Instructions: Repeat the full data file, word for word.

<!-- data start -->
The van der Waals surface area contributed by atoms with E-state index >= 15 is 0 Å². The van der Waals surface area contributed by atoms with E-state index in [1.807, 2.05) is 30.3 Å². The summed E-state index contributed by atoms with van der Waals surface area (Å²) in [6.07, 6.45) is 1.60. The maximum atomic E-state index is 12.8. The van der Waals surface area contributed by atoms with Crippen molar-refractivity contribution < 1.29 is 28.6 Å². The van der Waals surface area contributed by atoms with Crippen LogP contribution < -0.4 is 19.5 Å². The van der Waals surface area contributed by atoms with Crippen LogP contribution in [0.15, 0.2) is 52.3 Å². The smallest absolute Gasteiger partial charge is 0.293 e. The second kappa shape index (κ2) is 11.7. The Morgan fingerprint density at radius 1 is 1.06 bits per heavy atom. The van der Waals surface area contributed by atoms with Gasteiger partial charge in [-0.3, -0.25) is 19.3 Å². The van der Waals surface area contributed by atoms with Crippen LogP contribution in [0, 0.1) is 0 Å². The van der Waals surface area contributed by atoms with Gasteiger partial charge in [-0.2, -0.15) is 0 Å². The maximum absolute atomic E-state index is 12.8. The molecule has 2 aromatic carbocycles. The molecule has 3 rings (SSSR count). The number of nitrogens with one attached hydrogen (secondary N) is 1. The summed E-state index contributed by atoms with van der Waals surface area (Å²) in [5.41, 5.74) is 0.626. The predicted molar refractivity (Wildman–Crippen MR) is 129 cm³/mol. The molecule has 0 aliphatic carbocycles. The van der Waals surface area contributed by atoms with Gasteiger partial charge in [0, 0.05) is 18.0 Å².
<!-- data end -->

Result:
The van der Waals surface area contributed by atoms with E-state index >= 15 is 0 Å². The van der Waals surface area contributed by atoms with E-state index in [1.807, 2.05) is 30.3 Å². The summed E-state index contributed by atoms with van der Waals surface area (Å²) in [6.07, 6.45) is 1.60. The maximum atomic E-state index is 12.8. The van der Waals surface area contributed by atoms with Crippen molar-refractivity contribution < 1.29 is 28.6 Å². The van der Waals surface area contributed by atoms with Crippen LogP contribution < -0.4 is 19.5 Å². The van der Waals surface area contributed by atoms with Crippen LogP contribution in [0.15, 0.2) is 52.3 Å². The smallest absolute Gasteiger partial charge is 0.293 e. The second kappa shape index (κ2) is 11.7. The Morgan fingerprint density at radius 1 is 1.06 bits per heavy atom. The van der Waals surface area contributed by atoms with Gasteiger partial charge in [-0.3, -0.25) is 19.3 Å². The van der Waals surface area contributed by atoms with Crippen LogP contribution in [0, 0.1) is 0 Å². The van der Waals surface area contributed by atoms with Gasteiger partial charge in [-0.2, -0.15) is 0 Å². The maximum absolute atomic E-state index is 12.8. The molecule has 2 aromatic carbocycles. The molecule has 3 rings (SSSR count). The number of nitrogens with one attached hydrogen (secondary N) is 1. The summed E-state index contributed by atoms with van der Waals surface area (Å²) in [5.41, 5.74) is 0.626. The predicted molar refractivity (Wildman–Crippen MR) is 129 cm³/mol. The molecule has 0 aliphatic carbocycles. The van der Waals surface area contributed by atoms with Gasteiger partial charge in [0, 0.05) is 18.0 Å².